Me and my camera in my home town, my capital city, my london
The future: a solar flare wipes takes out all tech on earth. The internet is evaporated, as are our computers, everything is wiped clean. Every digital photograph that has ever been taken goes up in a puff of smoke. All those moments in our lives that we desperately tried to document so that we would not forget them but in doing so, maybe forgot to live them, are now gone. This might not happen in our lifetime but even if it didn’t, what will happen to all these computer files we have assigned to house our most precious memories? Where will they all go when we are gone? Will they be preserved? Will they survive? It seems unlikely. Hard drives will undoubtedly fail and become incompatible in the future. Devices will break, cease to function, become lost. But they can’t take away our social media. All the pictures we have posted? Surely they will be there forever? Even so, the great existential question of the 21st Century must surely be…will anyone look at my feed when I am gone?
The problem is that digital files do not feel real. They are a fiction of 0s and 1s. These coded approximations house our memories, our music, our movies and are therefore the protectors of our existence. Their job is to preserve but they themselves lack the skill of self-preservation. They are not trustworthy guardians. I have amassed a mountain of digital photographs over the last decade (recently clocking 100,000) but their permanence feels very fragile and nebulous. Its not just the thought of losing them but the fact that they aren’t really there in the first place.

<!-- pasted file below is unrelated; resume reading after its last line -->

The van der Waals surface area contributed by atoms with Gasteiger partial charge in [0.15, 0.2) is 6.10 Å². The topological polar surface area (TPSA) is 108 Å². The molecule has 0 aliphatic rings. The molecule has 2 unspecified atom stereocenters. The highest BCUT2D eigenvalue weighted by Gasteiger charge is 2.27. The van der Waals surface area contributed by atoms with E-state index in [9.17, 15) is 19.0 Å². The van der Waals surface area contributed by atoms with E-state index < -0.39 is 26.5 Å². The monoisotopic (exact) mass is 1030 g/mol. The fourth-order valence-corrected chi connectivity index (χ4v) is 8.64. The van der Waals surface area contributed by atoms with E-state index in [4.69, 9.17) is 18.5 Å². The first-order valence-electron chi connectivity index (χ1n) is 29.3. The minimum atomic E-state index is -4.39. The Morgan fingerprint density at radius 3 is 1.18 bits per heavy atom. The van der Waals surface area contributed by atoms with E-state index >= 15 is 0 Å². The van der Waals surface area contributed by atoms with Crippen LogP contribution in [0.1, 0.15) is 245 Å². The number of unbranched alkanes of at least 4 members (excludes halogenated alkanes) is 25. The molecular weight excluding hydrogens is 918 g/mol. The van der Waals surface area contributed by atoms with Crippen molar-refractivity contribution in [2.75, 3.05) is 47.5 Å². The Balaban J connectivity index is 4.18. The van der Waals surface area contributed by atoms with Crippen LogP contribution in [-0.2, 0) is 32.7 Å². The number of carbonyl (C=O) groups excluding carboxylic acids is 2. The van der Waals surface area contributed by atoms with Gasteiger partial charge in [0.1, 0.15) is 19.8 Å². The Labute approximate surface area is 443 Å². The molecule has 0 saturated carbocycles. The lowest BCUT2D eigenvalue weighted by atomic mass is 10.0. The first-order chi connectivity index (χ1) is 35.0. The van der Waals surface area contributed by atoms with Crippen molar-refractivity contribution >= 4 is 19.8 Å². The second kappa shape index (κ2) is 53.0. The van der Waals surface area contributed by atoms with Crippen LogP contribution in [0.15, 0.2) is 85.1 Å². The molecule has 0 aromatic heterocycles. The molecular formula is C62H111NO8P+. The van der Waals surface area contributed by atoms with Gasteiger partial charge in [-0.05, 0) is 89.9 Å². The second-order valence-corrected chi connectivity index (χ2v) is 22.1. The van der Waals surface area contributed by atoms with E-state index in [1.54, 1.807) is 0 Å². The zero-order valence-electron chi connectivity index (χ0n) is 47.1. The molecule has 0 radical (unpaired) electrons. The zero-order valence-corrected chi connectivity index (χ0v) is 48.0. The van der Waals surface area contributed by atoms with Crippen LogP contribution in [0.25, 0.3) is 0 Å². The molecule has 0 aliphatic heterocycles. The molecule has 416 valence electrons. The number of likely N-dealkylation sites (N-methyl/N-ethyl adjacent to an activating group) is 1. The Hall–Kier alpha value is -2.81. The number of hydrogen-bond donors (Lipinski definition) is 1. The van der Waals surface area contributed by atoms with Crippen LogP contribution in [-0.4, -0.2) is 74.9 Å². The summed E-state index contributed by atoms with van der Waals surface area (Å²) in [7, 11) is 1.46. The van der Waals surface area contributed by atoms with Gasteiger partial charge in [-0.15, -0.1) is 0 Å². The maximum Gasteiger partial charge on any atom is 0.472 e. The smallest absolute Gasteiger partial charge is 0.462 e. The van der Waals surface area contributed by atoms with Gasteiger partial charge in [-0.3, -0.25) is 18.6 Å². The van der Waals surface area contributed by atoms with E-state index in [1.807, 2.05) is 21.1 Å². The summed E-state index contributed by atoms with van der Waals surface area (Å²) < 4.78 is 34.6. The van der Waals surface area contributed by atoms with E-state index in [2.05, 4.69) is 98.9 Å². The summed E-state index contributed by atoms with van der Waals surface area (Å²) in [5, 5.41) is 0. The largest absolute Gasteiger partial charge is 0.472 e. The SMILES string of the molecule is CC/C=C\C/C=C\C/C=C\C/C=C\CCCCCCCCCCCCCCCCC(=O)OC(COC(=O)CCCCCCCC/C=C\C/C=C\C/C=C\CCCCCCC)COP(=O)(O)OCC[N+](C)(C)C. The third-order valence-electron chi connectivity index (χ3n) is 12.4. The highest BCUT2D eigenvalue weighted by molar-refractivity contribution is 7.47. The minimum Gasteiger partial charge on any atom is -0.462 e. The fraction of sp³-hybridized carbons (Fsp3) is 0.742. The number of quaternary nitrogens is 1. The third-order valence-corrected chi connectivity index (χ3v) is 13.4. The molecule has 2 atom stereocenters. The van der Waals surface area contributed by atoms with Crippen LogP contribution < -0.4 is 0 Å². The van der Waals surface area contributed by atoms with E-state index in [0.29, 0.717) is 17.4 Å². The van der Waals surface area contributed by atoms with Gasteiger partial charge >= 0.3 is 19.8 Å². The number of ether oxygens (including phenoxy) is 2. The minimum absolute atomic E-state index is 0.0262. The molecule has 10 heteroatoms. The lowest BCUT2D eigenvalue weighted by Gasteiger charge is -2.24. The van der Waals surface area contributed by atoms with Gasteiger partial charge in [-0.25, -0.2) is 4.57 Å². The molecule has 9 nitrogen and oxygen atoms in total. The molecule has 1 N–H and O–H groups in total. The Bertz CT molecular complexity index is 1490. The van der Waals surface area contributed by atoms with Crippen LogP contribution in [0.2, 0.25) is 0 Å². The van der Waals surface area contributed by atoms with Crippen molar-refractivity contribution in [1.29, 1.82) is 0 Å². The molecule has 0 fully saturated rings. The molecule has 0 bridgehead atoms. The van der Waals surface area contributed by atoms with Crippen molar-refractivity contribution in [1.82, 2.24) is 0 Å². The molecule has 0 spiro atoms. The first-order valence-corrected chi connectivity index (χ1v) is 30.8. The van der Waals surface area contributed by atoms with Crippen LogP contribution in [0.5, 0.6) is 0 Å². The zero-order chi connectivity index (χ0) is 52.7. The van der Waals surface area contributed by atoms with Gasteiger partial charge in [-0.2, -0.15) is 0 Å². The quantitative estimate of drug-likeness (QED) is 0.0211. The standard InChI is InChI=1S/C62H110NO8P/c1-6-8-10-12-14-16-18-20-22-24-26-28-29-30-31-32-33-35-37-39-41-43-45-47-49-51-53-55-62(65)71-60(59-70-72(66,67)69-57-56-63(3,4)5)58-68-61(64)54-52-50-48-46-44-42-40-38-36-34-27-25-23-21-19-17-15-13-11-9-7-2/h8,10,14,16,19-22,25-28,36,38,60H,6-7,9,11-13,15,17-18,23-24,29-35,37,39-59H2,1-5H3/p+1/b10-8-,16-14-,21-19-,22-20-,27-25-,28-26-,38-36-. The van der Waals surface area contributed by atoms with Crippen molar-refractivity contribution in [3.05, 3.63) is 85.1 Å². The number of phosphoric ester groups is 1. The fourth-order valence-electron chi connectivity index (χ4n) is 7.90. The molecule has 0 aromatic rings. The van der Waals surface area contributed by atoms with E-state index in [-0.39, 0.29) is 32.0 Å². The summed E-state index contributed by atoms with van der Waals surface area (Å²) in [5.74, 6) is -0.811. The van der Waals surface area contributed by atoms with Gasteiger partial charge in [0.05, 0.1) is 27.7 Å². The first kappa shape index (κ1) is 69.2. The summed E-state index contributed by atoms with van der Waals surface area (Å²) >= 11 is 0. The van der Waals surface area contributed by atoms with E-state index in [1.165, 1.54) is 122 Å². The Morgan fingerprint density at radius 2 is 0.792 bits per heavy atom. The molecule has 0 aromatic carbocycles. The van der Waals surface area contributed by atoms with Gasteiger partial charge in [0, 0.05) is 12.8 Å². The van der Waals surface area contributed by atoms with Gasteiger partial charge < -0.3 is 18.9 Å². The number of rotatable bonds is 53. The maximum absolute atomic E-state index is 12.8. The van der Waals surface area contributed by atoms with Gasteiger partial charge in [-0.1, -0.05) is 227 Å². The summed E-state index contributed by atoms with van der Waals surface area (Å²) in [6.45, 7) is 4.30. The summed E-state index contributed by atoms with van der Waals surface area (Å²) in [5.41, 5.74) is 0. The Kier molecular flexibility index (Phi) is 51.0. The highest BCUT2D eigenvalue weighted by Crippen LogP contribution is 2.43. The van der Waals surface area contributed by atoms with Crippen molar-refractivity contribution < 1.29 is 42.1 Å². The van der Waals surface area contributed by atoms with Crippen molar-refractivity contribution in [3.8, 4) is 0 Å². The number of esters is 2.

I have recently made my first photography book (stay tuned for more info) and as soon as I held it in my hand it felt more real than all my digi photos put together. I now plan to make as many books as I can to bring these digital facsimiles into the real world. The resurgence of people using traditional film cameras, the vinyl renaissance and the increase in sales of books over kindle downloads show that format is far from dead, it is in fact making a big comeback. People need to literally hold things in their hands to feel a connection that digital access clearly can’t provide. Art needs that tangibility. The question is, will we eventually tire of screen based activity completely and return to a more physical experience? Is analogue the way forward rather than just being a nostalgic look back?
The current focus on all things digital could end up being just be a fleeting moment in time for the human race and either side of it will be big massive giant chunks of reality. It seems very unlikely that we will give it up but it might very well be taken from us. And then we will have to remember how we functioned before we hid behind a screen. Cue scream. Cut to stampede of crazy mob running through the street with their hands in the air…